“It’s not just about what you do, it’s who you are in relationship to your community,” said Elizabeth Winslow, co-owner of Farmhouse Delivery.
Building community and embracing its full diversity is a natural outgrowth of Winslow’s upbringing in Beaumont, Texas, and the Lake Charles area of Louisiana. Although the surroundings in both places were socially conservative, she was adamant in saying that her family was different. “There was never a sense that any sort of closed-mindedness or prejudice was okay,” she said over coffee in south Austin. “It never was an option for me to be judgmental or to ever think that other people were less than.”
When Winslow was six, her mother married a man with three children. While she was in high school, her stepbrother was in college in the same small town. This was the mid-to-late ‘80s and he was coming to terms with his sexuality with the full support of family and friends. In Lake Charles, that meant late night dancing with Winslow and his friends at a bar called the Paragon.
“It was a lot of fun, just dancing and determining who we were. He was definitely with a group of people that loved it,” she said. (The Paragon) ruined straight bars for me forever! It was something fun as opposed to something transactional.” Her stepbrother, Chris Tennyson, now lives in Austin with his partner.
Winslow recalled that growing up as an only child living with her dad, she cooked from a very early age. Early on, she realized how much the act of cooking food brought people together. Her grandmother, who lived in the country, canned her own fruits and cooked three meals a day. It was all woven into the family’s DNA, so when she decided to combine her love of fresh food with the locavore movement, connecting with Stephanie Scherzer of Rain Lily Farm was a natural progression.
“I had started a prepared meal delivery service and I wanted to get people cooking in their own homes and connecting with their community,” she said.
Three years later, Farmhouse Delivery sources from a number of farms in the Central Texas area and partners with other organizations, including the Sustainable Food Center. Scherzer handles operations and Winslow runs the customer service side of the business, overseeing marketing and the website. “Our biggest challenge is to continue to encourage people to cook at home,” she added, “and to stay invested in the movement and the lifestyle and to keep engaged.”
Winslow’s foodie passion also brought her husband into her life. Back in 2001, Thomas Winslow visited her gourmet grocery store, Liberty Market, in Beaumont. “She remembers that I couldn’t make a decision about what to order from the prepared food case. I remember being a little tongue-tied as I was so shocked to meet such an interesting, smart, beautiful woman in my boring little hometown.”
A year later, Thomas applied to work at Liberty Market and the rest, as they say, is history. Elizabeth, recently divorced at the time and with two children from her previous marriage, didn’t see herself getting into a relationship. “We just knew it was going to work and we got married!” she said, laughing at the memory of their wedding in December 2003.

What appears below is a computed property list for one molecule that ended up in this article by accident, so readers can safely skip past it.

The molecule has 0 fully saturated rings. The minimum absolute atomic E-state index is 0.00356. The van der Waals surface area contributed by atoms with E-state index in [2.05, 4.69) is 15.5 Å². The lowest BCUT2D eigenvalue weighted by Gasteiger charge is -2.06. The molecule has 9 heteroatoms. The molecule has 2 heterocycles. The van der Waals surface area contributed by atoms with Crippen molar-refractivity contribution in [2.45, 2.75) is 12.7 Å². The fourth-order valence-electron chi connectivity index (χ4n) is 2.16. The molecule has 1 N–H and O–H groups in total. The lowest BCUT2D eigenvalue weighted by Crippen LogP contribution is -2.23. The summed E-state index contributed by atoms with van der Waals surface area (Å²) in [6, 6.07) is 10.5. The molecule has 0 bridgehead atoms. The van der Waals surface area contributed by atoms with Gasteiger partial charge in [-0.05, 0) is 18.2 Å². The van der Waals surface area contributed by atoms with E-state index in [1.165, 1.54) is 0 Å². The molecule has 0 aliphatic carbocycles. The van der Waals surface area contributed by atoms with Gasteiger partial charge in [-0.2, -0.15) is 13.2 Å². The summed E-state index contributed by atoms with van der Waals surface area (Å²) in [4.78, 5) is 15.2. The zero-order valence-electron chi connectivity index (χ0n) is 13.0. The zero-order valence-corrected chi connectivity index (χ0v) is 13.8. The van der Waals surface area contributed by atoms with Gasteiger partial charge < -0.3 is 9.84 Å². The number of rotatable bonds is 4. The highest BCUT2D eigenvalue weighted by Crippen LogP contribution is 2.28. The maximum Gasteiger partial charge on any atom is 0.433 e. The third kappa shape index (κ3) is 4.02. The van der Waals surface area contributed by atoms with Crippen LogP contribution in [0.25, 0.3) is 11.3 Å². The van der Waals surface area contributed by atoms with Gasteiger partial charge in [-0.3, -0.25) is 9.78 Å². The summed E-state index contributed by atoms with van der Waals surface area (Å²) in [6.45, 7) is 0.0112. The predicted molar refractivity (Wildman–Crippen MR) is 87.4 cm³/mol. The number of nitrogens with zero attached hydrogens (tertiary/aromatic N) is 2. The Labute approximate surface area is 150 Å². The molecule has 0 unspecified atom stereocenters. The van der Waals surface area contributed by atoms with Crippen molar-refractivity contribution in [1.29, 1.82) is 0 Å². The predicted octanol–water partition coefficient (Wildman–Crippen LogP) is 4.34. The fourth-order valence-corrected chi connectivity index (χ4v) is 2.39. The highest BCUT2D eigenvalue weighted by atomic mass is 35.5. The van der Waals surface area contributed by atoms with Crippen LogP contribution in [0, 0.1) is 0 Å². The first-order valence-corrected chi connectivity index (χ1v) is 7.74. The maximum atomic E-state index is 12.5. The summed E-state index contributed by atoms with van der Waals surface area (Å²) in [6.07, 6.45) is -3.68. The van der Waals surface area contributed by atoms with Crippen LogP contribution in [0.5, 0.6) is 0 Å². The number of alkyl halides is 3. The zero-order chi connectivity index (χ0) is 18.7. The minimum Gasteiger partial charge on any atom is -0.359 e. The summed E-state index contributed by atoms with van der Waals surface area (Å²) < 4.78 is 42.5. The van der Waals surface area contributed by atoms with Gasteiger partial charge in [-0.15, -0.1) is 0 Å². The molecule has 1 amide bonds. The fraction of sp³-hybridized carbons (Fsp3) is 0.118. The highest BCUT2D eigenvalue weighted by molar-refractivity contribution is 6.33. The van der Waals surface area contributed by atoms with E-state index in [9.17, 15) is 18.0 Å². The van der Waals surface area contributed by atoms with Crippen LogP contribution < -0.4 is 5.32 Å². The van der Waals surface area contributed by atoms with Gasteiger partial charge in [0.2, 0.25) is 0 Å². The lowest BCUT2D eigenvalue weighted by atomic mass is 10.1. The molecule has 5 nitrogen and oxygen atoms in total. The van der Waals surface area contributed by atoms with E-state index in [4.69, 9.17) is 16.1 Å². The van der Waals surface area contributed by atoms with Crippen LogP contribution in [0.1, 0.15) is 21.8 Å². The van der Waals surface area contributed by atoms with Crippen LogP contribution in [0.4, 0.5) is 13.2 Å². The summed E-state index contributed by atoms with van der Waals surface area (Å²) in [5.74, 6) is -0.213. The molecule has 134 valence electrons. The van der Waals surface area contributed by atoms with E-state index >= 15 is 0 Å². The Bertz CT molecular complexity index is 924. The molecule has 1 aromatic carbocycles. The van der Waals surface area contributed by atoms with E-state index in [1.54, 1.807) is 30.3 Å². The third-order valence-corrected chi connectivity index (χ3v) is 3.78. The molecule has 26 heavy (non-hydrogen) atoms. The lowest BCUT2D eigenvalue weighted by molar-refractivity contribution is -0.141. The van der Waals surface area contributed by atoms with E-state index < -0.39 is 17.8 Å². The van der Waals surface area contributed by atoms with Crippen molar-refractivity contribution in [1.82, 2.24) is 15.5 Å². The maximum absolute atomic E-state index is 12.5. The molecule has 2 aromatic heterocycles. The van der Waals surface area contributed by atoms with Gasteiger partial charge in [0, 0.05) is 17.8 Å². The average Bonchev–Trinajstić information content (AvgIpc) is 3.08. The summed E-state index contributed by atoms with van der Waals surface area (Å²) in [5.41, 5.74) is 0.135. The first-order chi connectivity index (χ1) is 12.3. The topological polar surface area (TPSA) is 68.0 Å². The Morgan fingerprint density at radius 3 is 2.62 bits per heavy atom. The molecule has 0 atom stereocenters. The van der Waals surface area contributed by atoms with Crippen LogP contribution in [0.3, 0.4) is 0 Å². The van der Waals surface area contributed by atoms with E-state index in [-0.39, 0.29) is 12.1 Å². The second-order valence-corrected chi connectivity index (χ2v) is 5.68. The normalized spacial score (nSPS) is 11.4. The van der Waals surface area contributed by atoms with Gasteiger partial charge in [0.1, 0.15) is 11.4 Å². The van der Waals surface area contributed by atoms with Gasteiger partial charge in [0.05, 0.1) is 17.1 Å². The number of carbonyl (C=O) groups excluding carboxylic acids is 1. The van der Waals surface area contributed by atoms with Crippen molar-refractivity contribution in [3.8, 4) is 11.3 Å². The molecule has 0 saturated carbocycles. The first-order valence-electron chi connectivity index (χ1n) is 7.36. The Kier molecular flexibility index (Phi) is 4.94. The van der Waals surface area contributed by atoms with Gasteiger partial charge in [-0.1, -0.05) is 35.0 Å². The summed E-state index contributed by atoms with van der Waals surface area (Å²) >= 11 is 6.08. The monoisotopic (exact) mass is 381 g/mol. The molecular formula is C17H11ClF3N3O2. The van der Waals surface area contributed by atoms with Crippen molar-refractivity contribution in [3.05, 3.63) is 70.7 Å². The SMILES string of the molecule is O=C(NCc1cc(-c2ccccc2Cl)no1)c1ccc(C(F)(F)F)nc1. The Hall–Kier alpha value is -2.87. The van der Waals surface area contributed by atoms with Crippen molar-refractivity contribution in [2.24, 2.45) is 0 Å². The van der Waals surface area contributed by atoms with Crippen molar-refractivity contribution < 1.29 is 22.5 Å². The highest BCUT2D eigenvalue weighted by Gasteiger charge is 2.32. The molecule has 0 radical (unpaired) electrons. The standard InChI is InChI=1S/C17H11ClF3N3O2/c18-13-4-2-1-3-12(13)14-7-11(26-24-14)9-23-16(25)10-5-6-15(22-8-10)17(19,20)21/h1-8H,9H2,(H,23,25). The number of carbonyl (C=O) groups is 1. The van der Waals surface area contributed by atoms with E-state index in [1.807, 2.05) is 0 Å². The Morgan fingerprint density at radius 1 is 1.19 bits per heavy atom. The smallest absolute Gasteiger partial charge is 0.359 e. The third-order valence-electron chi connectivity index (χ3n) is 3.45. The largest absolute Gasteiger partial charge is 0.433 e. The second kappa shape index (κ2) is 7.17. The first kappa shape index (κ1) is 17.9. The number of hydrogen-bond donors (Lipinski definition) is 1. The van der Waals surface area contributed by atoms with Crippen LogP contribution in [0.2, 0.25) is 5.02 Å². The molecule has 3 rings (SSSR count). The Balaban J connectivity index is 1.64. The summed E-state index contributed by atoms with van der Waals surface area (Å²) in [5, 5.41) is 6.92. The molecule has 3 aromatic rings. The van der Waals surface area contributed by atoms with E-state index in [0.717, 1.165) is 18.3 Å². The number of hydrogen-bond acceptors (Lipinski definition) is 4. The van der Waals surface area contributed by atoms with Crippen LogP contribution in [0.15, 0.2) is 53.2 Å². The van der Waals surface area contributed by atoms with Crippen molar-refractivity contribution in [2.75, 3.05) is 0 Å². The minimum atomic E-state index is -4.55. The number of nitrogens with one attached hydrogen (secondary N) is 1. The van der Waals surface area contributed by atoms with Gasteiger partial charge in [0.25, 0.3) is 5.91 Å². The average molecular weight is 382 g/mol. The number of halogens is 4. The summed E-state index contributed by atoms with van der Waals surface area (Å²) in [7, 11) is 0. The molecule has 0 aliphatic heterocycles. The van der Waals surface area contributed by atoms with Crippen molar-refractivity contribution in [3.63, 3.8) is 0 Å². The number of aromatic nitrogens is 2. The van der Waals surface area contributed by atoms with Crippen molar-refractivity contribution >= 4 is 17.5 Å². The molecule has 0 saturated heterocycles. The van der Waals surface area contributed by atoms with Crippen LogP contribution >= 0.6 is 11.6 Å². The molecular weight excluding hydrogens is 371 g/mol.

“When we married, Liam was two and Tess was four. I was a big deal to them, and of course they were apprehensive,” said Thomas. “We told them that we had a special marriage license that could never be broken. Our relationship is one based on love, but the real foundation is total support, trust, mutual respect and shared interests.”
Those shared interests include—big surprise—dining and preparing good food in its many forms. “We love being at home, and it helps to have such a fabulous chef for a wife,” said Thomas, adding that dinners out might include favorites like Home Slice and Texas French Bread. “On Sundays, our house is filled with music, food and laughter. There’s nowhere else I’d rather be as a family, as cliché as it sounds.”
“We always joke that I’m back of the house and he’s front of the house,” said Elizabeth. “He doesn’t cook, but he loves food and loves a life that’s focused around that. He’s also kind of a neat freak.”
Elizabeth’s father was very civic minded and emphasized that being a good citizen is about being informed and active, meaning that you can’t just have a job, you have to get involved and serve on boards and improve your community. She currently serves on the board of the Austin Public Library Friends Foundation and Forklift Danceworks; she hosted a dinner for Project Transitions’ “Guess Who’s Coming to Dinner” event this year.
“We’ve worked hard to lay the foundation to grow the business, and it has a momentum of its own,” she said. “I’d love to have more people eating really good food in their homes, wherever that is. I’m excited about the opportunities that are there to spend time with my kids while they’re still at home and before they get older.”